Everyone tells stories: #AMS2016 storytelling panel

“Everyone tells stories. The difference between us as media professionals and everyone else, is that we tell stories for a living,”  said radioinfo’s Steve Ahern, chairing the Storytelling panel session at the 2016 Asia Media Summit in Korea.

“Our stories have to matter,” according to Ahern, who says they must get an audience, must have a structure and a purpose, and they must be well told.

The panel explored the question of whether there are new ways to tell stories in the modern media environment. While following the rules of good storytelling, is the new media landscape presenting us with new ways to tell our stories.

The answer is yes… and no.

Yes, there are new ways to tell stories, but don’t forget the basics, was the message from Kim Sunah, a producer from Korea. She identified six important ways to tell stories in the documentary format:

  • Poetic, where there is no narrative or voiceover
  • Expository, which seeks to make an argument and persuade the audience
  • Observational, with minimal intervention, fly on the wall style
  • Participatory, where the documentary maker is featured and interacts with their subjects
  • Reflective, where there is a relationship between the documentary maker and audience
  • Performative, where the documentary maker is the main subject.

Antonie Nazaret, Head of Content at DailyMotion Singapore said documentaries have moved from ‘me’ focused stories to ‘we’ focused stories. “From we to you is the approach now, where there is a blurring of lines between collective media and personal media,” he said.

About 60% of the millennial generation consider mobile as their only device, according to Nazaret, who says that stories need to be told for mobile devices. Examples from television included the production techniques of House of Cards and the trend for binge watching, where there is no need for catch up opening sequences or end credits, because the audience may playlist one episode after another. 56% of people watched the whole series of House of Cards in six days, reinforcing his point about binge watching.

Zhang Jianxin, Principal editor for CCTV China’s documentary channel outlined the commitment of CCTV to documentaries but said the focus has changed. “We used to choose subjects depending on what stories were available, but now we consider the audience interests first, otherwise they will not watch because the audience has more power to choose now that there are so many ways to watch,” he said. Two successful programs used in Jianxin’s examples were ‘A Bite of China’ and ‘Biz Date.’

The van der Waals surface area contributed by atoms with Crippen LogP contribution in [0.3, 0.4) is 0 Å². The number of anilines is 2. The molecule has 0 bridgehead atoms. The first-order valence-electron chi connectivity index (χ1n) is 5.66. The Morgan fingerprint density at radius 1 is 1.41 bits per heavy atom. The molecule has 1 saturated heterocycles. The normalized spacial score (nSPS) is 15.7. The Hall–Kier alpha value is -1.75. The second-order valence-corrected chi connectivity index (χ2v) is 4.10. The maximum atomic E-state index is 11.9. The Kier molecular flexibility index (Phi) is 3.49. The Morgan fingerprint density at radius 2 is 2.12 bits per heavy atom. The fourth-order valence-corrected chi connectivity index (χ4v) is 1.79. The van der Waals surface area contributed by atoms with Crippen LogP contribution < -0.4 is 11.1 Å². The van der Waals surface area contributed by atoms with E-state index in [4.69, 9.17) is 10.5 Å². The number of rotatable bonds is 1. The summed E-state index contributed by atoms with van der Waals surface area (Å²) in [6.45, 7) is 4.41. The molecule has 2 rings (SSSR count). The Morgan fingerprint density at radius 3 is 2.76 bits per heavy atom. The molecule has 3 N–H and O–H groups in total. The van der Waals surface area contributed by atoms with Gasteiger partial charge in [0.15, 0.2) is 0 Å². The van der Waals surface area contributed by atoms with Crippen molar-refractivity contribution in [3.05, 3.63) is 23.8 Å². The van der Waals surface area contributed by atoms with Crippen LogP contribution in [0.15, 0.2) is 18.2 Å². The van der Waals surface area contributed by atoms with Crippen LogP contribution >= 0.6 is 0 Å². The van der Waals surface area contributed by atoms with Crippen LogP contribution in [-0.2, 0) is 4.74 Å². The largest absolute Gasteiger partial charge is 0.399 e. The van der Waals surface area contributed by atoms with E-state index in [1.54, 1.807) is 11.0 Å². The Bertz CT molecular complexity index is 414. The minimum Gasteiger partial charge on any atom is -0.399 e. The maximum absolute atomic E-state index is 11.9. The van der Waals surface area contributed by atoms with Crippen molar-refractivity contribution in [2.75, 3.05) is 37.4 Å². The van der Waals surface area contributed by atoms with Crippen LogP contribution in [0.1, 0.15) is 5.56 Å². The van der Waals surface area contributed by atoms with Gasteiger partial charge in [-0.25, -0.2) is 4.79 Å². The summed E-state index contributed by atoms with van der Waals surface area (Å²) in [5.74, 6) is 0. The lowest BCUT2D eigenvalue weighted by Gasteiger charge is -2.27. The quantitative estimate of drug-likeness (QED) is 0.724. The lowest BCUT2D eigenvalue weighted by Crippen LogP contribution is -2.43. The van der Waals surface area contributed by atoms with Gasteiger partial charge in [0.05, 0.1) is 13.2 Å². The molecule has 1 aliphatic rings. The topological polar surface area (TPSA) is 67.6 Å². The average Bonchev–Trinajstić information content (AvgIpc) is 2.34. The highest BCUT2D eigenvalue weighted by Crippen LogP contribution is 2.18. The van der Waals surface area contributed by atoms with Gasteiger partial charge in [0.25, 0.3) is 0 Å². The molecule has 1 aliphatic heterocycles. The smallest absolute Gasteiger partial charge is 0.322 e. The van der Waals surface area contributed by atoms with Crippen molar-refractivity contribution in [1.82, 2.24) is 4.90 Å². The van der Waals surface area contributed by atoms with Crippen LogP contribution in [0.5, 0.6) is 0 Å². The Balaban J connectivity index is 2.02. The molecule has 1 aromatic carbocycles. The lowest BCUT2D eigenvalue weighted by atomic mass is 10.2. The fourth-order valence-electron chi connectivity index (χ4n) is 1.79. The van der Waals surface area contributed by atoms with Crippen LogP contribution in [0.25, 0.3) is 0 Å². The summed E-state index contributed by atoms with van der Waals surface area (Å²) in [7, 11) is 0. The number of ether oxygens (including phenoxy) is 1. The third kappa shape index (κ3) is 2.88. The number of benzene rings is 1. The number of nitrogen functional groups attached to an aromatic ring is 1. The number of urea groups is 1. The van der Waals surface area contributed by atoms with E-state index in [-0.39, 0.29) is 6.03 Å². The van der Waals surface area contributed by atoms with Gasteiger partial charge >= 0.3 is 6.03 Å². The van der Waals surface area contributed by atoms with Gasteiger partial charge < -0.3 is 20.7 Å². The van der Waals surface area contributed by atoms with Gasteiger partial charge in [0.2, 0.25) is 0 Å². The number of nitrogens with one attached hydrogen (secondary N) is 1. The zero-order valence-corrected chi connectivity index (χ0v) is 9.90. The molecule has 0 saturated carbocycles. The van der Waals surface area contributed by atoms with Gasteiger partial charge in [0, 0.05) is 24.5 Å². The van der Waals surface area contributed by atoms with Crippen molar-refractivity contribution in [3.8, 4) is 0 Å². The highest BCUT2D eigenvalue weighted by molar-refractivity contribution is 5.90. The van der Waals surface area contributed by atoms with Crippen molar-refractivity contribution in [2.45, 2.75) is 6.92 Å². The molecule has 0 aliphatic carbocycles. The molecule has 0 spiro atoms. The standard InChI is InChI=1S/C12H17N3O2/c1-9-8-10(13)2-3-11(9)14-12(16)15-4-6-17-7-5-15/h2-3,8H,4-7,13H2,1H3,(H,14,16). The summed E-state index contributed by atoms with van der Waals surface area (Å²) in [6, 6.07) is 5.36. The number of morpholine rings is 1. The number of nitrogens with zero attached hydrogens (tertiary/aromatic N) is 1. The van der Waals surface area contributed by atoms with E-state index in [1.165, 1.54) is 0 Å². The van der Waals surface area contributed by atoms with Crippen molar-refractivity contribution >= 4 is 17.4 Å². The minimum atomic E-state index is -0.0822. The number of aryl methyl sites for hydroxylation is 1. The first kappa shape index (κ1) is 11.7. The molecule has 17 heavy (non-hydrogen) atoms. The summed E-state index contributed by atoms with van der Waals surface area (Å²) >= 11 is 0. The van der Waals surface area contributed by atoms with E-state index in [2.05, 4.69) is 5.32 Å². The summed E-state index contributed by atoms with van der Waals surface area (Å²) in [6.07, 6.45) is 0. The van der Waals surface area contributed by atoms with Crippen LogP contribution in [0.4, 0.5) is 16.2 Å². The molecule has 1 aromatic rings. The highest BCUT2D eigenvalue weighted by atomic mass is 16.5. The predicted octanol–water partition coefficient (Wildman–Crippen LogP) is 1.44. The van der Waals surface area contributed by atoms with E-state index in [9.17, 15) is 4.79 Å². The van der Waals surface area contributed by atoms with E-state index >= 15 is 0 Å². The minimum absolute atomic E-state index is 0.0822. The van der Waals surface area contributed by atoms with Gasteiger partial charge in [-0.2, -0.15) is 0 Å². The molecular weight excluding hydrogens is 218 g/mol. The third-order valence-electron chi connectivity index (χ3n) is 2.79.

Moving to audio storytelling, Swedish Radio’s Anders Held gave examples of podcasts, which have become popular with audiences in Sweden.

“Our P3 youth channel makes long podcasts, up to 90 minutes and they are popular with youth, proving that if you tell good quality stories the audience will use them. The network uses social media to get closer to its audience and convince them to listen to its content. “In this digital world we have to be chosen, we have to convince potential audiences why they should listen to us,” he said.

Hussein Kurji from Kenya production company Xeinium talked about his mocumentary about aid workers. Kurji’s fictional aid NGO is the vehicle for humourous exploration of aid wastage in a comedic style. The two innovative things about this mocumentary are the way production funds were raised and storylines were found.

“We used crowd funding to get the money to pilot the series, it seems like a lot of people liked the idea because we raised the money we needed in a couple of weeks,” he said.

Kurji’s mocumentary series, called ‘The Samaratins,’ also gets its storylines from real situations. “We put a call on our website for aid workers to tell us about the ridiculous situations they had encountered and the storylines kept tumbling in, so many people had stories of waste and misused funding that we could incorporate,” he said.

The interactive panel discussion was broadcast live on Periscope to illustrate the new tools of storytelling, with moderator Steve Ahern ensuring all the panellists got their share of smartphone coverage.



Watch Steve’s opening comments below, which were broadcast on Periscope as an example of using new technology.



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